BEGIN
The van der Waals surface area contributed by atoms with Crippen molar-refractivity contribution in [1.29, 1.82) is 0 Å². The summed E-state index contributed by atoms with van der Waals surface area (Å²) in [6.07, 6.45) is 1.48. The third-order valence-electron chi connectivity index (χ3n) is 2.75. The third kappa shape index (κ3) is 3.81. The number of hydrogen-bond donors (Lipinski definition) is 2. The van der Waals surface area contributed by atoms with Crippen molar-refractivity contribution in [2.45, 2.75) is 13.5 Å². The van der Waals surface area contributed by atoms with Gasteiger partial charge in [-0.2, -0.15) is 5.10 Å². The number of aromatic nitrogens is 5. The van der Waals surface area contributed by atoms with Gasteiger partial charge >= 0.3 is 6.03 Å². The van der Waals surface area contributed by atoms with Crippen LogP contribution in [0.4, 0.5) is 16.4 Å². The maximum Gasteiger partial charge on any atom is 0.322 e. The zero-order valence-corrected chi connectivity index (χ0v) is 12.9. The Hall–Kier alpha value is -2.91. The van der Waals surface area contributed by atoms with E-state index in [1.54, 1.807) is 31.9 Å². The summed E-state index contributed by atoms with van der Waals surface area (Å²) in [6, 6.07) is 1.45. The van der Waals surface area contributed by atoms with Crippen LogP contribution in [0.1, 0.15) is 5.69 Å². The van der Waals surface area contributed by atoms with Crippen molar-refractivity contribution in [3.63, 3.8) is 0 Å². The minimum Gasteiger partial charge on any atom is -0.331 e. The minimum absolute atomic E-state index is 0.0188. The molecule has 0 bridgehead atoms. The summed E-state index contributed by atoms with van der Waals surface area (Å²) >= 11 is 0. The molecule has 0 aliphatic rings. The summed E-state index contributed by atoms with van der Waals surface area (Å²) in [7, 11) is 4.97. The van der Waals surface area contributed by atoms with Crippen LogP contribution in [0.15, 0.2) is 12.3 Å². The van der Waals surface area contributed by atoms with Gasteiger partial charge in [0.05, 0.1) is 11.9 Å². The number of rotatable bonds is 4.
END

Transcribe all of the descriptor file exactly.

The van der Waals surface area contributed by atoms with Crippen molar-refractivity contribution in [1.29, 1.82) is 0 Å². The summed E-state index contributed by atoms with van der Waals surface area (Å²) in [6.07, 6.45) is 1.48. The third-order valence-electron chi connectivity index (χ3n) is 2.75. The third kappa shape index (κ3) is 3.81. The number of hydrogen-bond donors (Lipinski definition) is 2. The van der Waals surface area contributed by atoms with Crippen molar-refractivity contribution in [2.45, 2.75) is 13.5 Å². The van der Waals surface area contributed by atoms with Gasteiger partial charge in [-0.2, -0.15) is 5.10 Å². The number of aromatic nitrogens is 5. The van der Waals surface area contributed by atoms with Gasteiger partial charge >= 0.3 is 6.03 Å². The van der Waals surface area contributed by atoms with Crippen LogP contribution in [0.4, 0.5) is 16.4 Å². The maximum Gasteiger partial charge on any atom is 0.322 e. The zero-order valence-corrected chi connectivity index (χ0v) is 12.9. The Hall–Kier alpha value is -2.91. The van der Waals surface area contributed by atoms with E-state index in [1.54, 1.807) is 31.9 Å². The summed E-state index contributed by atoms with van der Waals surface area (Å²) in [6, 6.07) is 1.45. The van der Waals surface area contributed by atoms with Crippen LogP contribution in [0.1, 0.15) is 5.69 Å². The van der Waals surface area contributed by atoms with Crippen molar-refractivity contribution in [3.63, 3.8) is 0 Å². The minimum Gasteiger partial charge on any atom is -0.331 e. The minimum absolute atomic E-state index is 0.0188. The molecule has 0 bridgehead atoms. The summed E-state index contributed by atoms with van der Waals surface area (Å²) >= 11 is 0. The molecule has 0 aliphatic rings. The summed E-state index contributed by atoms with van der Waals surface area (Å²) in [7, 11) is 4.97. The van der Waals surface area contributed by atoms with Crippen LogP contribution in [0.15, 0.2) is 12.3 Å². The van der Waals surface area contributed by atoms with Gasteiger partial charge in [0.05, 0.1) is 11.9 Å². The number of rotatable bonds is 4.